Cement Americas

WIN 2018

Cement Americas provides comprehensive coverage of the North and South American cement markets from raw material extraction to delivery and tranportation to end user.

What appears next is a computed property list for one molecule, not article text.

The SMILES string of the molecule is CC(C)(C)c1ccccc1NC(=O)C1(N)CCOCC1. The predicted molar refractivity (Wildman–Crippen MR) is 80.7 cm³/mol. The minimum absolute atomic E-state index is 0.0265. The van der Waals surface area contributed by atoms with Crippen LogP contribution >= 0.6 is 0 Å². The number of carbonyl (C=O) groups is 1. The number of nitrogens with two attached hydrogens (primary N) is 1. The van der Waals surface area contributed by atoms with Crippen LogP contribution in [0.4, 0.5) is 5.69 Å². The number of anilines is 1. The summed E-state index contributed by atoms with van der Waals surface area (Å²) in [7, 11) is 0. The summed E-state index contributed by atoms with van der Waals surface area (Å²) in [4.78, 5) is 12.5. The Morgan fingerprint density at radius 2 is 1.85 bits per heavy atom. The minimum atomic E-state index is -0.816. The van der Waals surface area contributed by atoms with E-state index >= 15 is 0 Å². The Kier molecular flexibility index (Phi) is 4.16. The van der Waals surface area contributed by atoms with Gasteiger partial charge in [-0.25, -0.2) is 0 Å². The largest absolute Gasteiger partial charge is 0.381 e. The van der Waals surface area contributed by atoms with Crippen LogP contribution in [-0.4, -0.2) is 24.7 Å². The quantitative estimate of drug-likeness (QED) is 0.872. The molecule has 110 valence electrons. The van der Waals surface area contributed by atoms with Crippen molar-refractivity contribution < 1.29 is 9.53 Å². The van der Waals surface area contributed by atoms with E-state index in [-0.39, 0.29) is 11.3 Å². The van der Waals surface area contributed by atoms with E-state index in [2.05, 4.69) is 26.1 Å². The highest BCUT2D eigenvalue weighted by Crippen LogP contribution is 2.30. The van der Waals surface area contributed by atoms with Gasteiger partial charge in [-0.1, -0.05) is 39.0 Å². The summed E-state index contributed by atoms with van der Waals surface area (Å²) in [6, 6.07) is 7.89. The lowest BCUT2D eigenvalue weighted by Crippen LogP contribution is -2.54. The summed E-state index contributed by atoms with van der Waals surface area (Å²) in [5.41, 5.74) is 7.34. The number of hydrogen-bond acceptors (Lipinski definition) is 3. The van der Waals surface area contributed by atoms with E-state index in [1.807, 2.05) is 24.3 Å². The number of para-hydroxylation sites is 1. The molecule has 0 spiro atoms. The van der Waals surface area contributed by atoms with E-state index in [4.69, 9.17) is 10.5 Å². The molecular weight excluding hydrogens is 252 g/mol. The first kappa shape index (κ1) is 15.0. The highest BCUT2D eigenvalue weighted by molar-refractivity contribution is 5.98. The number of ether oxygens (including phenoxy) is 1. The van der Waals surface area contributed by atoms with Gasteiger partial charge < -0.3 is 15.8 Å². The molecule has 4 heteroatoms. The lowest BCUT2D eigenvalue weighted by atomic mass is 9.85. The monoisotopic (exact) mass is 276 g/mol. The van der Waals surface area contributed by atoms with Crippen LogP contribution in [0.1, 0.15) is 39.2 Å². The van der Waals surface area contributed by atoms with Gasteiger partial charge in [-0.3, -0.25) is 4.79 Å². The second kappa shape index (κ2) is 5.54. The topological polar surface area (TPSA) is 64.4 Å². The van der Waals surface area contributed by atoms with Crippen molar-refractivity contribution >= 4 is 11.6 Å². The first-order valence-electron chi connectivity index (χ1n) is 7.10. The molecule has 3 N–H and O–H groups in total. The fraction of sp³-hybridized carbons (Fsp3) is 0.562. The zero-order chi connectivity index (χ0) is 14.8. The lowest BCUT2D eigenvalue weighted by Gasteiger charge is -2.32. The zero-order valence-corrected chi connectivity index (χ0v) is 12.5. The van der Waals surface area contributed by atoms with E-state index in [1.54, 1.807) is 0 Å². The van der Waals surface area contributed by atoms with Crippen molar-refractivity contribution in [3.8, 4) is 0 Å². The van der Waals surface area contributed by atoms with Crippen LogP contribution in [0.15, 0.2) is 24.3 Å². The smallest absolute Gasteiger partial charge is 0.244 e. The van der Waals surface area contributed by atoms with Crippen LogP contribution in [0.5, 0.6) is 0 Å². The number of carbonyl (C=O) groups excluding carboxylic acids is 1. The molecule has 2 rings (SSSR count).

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10 CEMENT AMERICAS • Winter 2018 • www.cementamericas.com CEMENTSCOPE Following the release of its new brand- ing in July 2017, bulk material handling and automation specialist Spiroflow revealed a new website in November. The website features a fresh, modern design, and sets a new benchmark in the industry. The new site provides users with faster and more complete access to critical information and solutions surround- ing dry bulk material handling and automation. Visitors will find new photo galleries and videos throughout the site. Key features include a dynam- ic content-rich homepage and naviga- tion bar for direct access to process equipment, automation solutions, parts and service, and a resource hub. The resource hub connects visitors to additional content from the compa- ny's blog, FAQs, news releases, litera- ture, video library, and case studies. "We wanted this new website to meet two primary objectives. It is designed to provide visitors with a resource that enables them to solve problems they might be experiencing with their current powder handling processes. It is also designed to inform visitors about how they can automate new, or update existing, control systems and processes. There is also expand- ed content on after sales support and commissioning which shows how we help customers far beyond delivering a product," said Spiroflow's co-chair- man and CEO Jeffrey Dudas. "Ultimately we always want our cus- tomers to feel confident about their choice. The new website has greatly expanded content organized so that visitors can consider solutions to their toughest bulk material handling and automation challenges and ultimately make more informed purchase deci- sions," Dudas added. The Slag Cement Association (SCA) will host an Industry Training Session titled "Slag Cement in Mix Designs: Improving Workabilty, Durability, & Performance" at World of Concrete on January 24 in Las Vegas. The presentation will provide an informative look at how slag cement impacts the durability, strength, and consistent performance of concrete in commercial, infrastructure and high-performance projects. Discus- sions will highlight award-winning case study examples on specific topics like: • Impacting strength and durability. • Mass concrete. • High performance concrete. • Sustainability. • Finishing practice. • Industry codes and standards on slag cement plus association tools and resources available. Attendees will also receive a copy of the Slag Cement Industry Manual, which includes more than 25 technical information sheets, 15-plus case study projects, and additional resources for industry professionals. The presen- tation will conclude with a Q&A seg- ment, allowing attendees to ask ques- tions to slag cement professionals. For more information on the event and to register, visit www.slagcement.org. Slag Cement Association to Host Training Session at WOC Lehigh Cement lost its lawsuit against the city of Providence, R.I., that alleged the company was overtaxed for land it neither leased nor owned, reported the Providence Journal. The cement producer, which leases 3.65 acres in the city-owned ProvPort facility, sued the Providence tax asses- sor in 2012 arguing that city officials improperly taxed it on 16.8 acres for three years, then after acknowledg- ing the problem, dragged their feet on compensating the company. Lehigh paid $500,000 more than it should have in the 2006 to 2009 bills, accord- ing to court documents. But a Superior Court judge ruled against Lehigh and, on appeal, the state high court agreed, writing that while talking with the city about com- pensation, Lehigh had allowed the statute of limitations to expire. "Although most persons accept the necessity of paying taxes, no one rel- ishes paying more than his or her fair share, much less paying taxes for which he or she has been erroneous- ly assessed," Chief Justice Paul A. Sut- tell wrote in the decision. "Such is the situation in which the plaintiff, Lehigh Cement Co. ... finds itself." Although the city won the case, the details of how it dealt with a longtime taxpayer do not paint a business-friend- ly portrait. According to the ruling, Lehigh representatives spoke with city officials numerous times between 2010 and 2012 about the tax bill and each time were told that the assessor's office was working on the problem and would credit the company. Lehigh has leased land in ProvPort since 2002. Lehigh Cement Loses Tax Lawsuit Spiroflow Launches New Website

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